From one perspective, although China accepted these provisions as part of its accession package, my own sense is that these provisions are particularly unfair to China, what some call WTO-plus requirements. They require China to live up to standards few other WTO members face. The expert on these elements of China's WTO membership is Julia Qin of Wayne State University. Non-market economy status is particularly unfair. Antidumping rules on their own are already discriminatory and in need of reform because they allow tariffs to be implemented on the flimsiest of evidence. Not having to use data from China to determine home-market prices and instead being able to use data from a third country (usually India, Poland or Mexico) seems more than egregious and against the spirit of the WTO's goal of promoting greater liberalization. Daniel Ikenson of the CATO Institute has a terrific 2005 paper which reveals the illogic of nonmarket methodology.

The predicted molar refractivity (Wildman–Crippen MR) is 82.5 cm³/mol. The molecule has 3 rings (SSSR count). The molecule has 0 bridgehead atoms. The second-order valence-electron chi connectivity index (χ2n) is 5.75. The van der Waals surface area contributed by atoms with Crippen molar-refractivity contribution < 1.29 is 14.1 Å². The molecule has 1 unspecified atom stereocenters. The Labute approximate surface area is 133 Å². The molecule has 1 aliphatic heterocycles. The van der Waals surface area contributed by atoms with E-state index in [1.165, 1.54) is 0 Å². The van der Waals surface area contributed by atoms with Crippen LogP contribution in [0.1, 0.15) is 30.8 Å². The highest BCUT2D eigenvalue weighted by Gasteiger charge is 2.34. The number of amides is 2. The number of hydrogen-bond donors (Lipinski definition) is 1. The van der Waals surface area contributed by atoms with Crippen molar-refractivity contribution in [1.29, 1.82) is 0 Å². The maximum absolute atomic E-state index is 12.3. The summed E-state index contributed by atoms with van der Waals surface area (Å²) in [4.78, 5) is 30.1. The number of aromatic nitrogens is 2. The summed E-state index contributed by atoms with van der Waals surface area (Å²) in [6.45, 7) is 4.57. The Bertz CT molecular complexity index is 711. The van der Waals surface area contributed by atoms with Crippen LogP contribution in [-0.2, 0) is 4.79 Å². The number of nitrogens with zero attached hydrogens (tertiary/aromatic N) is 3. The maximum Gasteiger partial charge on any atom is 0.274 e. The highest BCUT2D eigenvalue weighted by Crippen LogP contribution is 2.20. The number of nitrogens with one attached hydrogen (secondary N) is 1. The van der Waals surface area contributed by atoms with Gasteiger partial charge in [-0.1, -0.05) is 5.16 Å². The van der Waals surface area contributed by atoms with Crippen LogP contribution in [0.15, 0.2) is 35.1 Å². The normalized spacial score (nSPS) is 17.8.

However, there may be a "policy" silver lining to the cloud of unfair fair-trade law. The Obama Administration could use these WTO victories to placate protectionists in Congress that it already has the tools to deal with the Chinese. Hence, there would be less of a need for Congress to pass and for the president to sign a bill authorizing the president to institute tariffs against China for manipulating the Renminbi. We can be sure even if passed in its present form, giving the president authority but not requiring him to act, that China will respond with actions that do immediately hurt US industry and that it would file a WTO case which, IMHO, it would stand a very good chance of winning. The US should not be adopting trade policies that one can predict will be overturned by the WTO. Not when the US wants others, including China, to abide by their own WTO commitments. On the other hand, these victories may embolden American policy makers even more, such that they believe they can adopt even tougher policies in search of "re-balancing the economic relationship" between the two sides.